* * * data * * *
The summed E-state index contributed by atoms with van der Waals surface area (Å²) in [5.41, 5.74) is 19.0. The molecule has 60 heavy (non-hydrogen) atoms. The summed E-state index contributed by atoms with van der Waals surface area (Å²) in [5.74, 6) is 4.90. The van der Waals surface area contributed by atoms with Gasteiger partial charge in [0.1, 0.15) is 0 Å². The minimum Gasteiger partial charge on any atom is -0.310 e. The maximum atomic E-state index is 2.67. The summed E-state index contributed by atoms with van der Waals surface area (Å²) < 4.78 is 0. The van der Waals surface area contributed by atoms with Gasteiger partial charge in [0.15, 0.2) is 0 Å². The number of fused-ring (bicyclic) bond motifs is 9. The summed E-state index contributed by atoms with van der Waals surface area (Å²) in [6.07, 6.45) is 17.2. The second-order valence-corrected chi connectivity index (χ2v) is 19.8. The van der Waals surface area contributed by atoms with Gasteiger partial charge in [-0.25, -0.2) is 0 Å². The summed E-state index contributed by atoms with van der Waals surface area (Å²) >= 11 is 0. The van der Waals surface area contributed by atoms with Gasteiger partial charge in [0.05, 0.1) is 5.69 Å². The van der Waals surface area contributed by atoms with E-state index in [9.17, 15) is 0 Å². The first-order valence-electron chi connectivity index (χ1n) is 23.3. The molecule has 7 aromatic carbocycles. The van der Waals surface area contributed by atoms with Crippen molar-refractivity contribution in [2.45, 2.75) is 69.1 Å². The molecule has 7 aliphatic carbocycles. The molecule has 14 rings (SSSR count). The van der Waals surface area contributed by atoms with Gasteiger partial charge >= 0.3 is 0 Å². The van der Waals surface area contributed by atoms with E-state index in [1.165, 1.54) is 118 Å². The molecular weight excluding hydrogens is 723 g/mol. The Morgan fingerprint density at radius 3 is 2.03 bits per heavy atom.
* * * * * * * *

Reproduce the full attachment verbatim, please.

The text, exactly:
The summed E-state index contributed by atoms with van der Waals surface area (Å²) in [5.41, 5.74) is 19.0. The molecule has 60 heavy (non-hydrogen) atoms. The summed E-state index contributed by atoms with van der Waals surface area (Å²) in [5.74, 6) is 4.90. The van der Waals surface area contributed by atoms with Gasteiger partial charge in [0.1, 0.15) is 0 Å². The minimum Gasteiger partial charge on any atom is -0.310 e. The maximum atomic E-state index is 2.67. The summed E-state index contributed by atoms with van der Waals surface area (Å²) < 4.78 is 0. The van der Waals surface area contributed by atoms with Gasteiger partial charge in [0.15, 0.2) is 0 Å². The number of fused-ring (bicyclic) bond motifs is 9. The summed E-state index contributed by atoms with van der Waals surface area (Å²) in [6.07, 6.45) is 17.2. The second-order valence-corrected chi connectivity index (χ2v) is 19.8. The van der Waals surface area contributed by atoms with Gasteiger partial charge in [-0.25, -0.2) is 0 Å². The summed E-state index contributed by atoms with van der Waals surface area (Å²) >= 11 is 0. The van der Waals surface area contributed by atoms with Gasteiger partial charge in [0.05, 0.1) is 5.69 Å². The van der Waals surface area contributed by atoms with E-state index in [9.17, 15) is 0 Å². The first-order valence-electron chi connectivity index (χ1n) is 23.3. The molecule has 7 aromatic carbocycles. The van der Waals surface area contributed by atoms with Crippen molar-refractivity contribution in [2.45, 2.75) is 69.1 Å². The molecule has 7 aliphatic carbocycles. The molecule has 14 rings (SSSR count). The van der Waals surface area contributed by atoms with Gasteiger partial charge >= 0.3 is 0 Å². The van der Waals surface area contributed by atoms with E-state index in [1.165, 1.54) is 118 Å². The molecular weight excluding hydrogens is 723 g/mol. The Morgan fingerprint density at radius 3 is 2.03 bits per heavy atom.